Retinopathy of Prematurity
What is Retinopathy of Prematurity?
Retinopathy of Prematurity (ROP) is a potentially blinding eye condition caused by the development of abnormal blood vessels on the retinas of infants born prematurely. ROP occurs in only a small percentage of premature infants, and is more prevalent in babies with very low birth weight or babies born at an earlier gestational age. Babies born before 31 weeks of gestation and weigh less than 1500 grams are at the highest risk of developing this condition.
In most cases of retinopathy of prematurity, the abnormal blood vessels will shrink and go away without damaging the retina. These cases are resolved without treatment. However, in more severe cases, the blood vessels may continue to grow, leading to scarring and bleeding of the retina, and potentially induce serious eye problems, such as retinal detachment and vision loss.
How is Retinopathy of Prematurity diagnosed and treated?
An accurate diagnosis of Retinopathy of Prematurity is made by a retina specialist after a careful examination of an infant's pupils that have been dilated with drops. Less severe cases of ROP may resolve itself without any further treatment, while more severe cases will require laser ablation of the abnormal blood vessels or cryotherapy.
Why Choose Weill Cornell Eye Associates?
The retina specialists at Weill Cornell Eye Associates are internationally-recognized for their expertise in complicated retinal detachment repair and vitreoretinal disorders such as Retinopathy of Prematurity. Dr. Robison V. Paul Chan runs the retinopathy of prematurity service at Weill Cornell Medical Center and has numerous clinical projects and collaborations studying ROP. His primary research interests focus on the pathogenesis and management of this condition. Dr. Chan is also interested in global health and currently works with numerous investigators worldwide to address the growing burden of retinopathy of prematurity in Latin America and Asia.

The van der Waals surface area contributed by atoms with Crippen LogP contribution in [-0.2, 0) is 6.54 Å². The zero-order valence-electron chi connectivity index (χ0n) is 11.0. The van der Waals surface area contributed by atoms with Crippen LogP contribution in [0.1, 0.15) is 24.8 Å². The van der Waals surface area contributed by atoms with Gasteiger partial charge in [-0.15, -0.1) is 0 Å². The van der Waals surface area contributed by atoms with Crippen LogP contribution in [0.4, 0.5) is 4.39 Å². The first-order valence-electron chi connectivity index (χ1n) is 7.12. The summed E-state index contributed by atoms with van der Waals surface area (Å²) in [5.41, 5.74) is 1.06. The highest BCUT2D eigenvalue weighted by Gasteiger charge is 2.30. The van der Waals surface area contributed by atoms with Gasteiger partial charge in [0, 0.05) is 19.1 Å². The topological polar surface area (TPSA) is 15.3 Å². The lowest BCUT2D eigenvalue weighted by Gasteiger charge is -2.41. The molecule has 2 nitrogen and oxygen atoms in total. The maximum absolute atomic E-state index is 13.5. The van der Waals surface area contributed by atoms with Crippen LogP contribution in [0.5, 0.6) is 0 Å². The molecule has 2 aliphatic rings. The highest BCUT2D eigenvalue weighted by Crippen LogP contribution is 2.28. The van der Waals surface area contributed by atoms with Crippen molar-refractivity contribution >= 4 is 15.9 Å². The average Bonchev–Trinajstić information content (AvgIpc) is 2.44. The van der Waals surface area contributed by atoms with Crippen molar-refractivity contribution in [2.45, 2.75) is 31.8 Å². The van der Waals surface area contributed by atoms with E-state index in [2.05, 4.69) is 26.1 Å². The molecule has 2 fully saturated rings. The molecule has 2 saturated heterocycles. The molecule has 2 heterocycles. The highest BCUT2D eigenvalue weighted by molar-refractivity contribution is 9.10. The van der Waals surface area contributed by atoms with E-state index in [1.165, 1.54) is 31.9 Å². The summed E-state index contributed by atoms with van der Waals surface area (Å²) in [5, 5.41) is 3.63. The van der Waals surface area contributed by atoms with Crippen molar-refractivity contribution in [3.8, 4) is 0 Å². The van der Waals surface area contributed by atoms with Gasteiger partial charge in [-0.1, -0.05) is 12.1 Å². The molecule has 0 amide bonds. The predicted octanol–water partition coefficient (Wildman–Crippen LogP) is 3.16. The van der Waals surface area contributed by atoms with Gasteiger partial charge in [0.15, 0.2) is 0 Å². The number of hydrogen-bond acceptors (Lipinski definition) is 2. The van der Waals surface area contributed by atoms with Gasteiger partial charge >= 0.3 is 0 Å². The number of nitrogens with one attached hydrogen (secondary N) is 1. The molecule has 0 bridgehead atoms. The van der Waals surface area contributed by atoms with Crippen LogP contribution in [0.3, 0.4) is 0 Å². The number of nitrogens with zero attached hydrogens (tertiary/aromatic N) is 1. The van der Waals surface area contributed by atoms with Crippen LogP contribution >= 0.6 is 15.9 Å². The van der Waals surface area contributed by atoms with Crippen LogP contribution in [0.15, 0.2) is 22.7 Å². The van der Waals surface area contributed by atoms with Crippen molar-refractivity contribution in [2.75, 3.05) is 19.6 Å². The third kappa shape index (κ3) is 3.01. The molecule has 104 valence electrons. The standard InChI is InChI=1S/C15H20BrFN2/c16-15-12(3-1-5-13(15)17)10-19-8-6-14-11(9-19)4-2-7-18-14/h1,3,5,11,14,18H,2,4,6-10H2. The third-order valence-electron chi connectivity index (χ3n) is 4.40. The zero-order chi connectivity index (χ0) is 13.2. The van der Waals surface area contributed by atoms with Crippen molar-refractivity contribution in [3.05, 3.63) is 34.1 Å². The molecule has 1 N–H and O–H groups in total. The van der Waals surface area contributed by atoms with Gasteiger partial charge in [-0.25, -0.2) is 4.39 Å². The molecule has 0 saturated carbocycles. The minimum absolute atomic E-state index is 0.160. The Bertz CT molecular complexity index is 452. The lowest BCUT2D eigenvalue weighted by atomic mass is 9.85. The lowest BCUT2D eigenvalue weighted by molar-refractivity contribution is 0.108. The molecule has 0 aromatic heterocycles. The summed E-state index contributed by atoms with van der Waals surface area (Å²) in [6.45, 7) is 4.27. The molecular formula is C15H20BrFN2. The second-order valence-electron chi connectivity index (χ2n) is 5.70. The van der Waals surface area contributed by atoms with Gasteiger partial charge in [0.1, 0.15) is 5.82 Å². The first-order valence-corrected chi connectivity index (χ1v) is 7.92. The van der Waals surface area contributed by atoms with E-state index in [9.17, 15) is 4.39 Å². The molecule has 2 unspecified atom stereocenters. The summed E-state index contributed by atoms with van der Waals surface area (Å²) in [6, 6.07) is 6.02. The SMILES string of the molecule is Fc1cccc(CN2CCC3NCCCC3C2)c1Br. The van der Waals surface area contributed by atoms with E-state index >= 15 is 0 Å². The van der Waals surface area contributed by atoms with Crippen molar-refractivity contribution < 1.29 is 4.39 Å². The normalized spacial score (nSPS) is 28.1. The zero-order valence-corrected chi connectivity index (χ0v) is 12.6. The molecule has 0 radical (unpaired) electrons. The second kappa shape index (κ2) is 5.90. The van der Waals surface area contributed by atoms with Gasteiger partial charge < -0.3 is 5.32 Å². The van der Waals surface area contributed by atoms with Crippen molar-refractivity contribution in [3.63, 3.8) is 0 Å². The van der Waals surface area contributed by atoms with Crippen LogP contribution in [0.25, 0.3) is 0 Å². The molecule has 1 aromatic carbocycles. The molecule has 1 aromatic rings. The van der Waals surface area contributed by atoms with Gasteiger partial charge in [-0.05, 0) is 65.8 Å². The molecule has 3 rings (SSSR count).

Robison V. Paul Chan, M.D., M.S.C., F.A.C.S., St. Giles Associate Professor of Pediatric Retina at Weill Cornell Medical College, discusses a condition known as Retinopathy of Prematurity that affects babies born prematurely. Dr. Chan specializes in treating this disease.
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